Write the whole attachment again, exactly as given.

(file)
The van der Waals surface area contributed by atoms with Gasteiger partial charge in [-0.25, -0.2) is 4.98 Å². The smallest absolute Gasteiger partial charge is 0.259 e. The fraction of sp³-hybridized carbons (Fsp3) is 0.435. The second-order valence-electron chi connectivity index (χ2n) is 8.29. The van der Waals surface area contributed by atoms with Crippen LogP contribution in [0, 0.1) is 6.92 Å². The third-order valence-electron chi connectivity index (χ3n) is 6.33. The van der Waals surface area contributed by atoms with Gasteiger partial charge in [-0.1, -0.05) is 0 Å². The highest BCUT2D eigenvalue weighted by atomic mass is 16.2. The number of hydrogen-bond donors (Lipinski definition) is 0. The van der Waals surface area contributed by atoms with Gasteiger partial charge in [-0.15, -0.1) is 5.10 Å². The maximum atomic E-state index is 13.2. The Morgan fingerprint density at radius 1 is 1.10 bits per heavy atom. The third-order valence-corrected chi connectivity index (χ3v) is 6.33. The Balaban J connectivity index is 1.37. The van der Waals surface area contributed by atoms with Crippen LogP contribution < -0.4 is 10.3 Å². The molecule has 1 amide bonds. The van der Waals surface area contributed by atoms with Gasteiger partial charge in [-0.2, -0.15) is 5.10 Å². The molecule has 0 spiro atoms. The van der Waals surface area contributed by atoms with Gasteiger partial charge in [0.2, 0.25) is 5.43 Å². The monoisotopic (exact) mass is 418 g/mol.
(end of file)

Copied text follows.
The van der Waals surface area contributed by atoms with Gasteiger partial charge in [-0.25, -0.2) is 4.98 Å². The smallest absolute Gasteiger partial charge is 0.259 e. The fraction of sp³-hybridized carbons (Fsp3) is 0.435. The second-order valence-electron chi connectivity index (χ2n) is 8.29. The van der Waals surface area contributed by atoms with Crippen LogP contribution in [0, 0.1) is 6.92 Å². The third-order valence-electron chi connectivity index (χ3n) is 6.33. The van der Waals surface area contributed by atoms with Gasteiger partial charge in [-0.1, -0.05) is 0 Å². The highest BCUT2D eigenvalue weighted by atomic mass is 16.2. The number of hydrogen-bond donors (Lipinski definition) is 0. The van der Waals surface area contributed by atoms with Gasteiger partial charge in [-0.15, -0.1) is 5.10 Å². The maximum atomic E-state index is 13.2. The Morgan fingerprint density at radius 1 is 1.10 bits per heavy atom. The third-order valence-corrected chi connectivity index (χ3v) is 6.33. The Balaban J connectivity index is 1.37. The van der Waals surface area contributed by atoms with Crippen LogP contribution < -0.4 is 10.3 Å². The molecule has 1 amide bonds. The van der Waals surface area contributed by atoms with Gasteiger partial charge in [-0.2, -0.15) is 5.10 Å². The molecule has 0 spiro atoms. The van der Waals surface area contributed by atoms with Gasteiger partial charge in [0.2, 0.25) is 5.43 Å². The monoisotopic (exact) mass is 418 g/mol.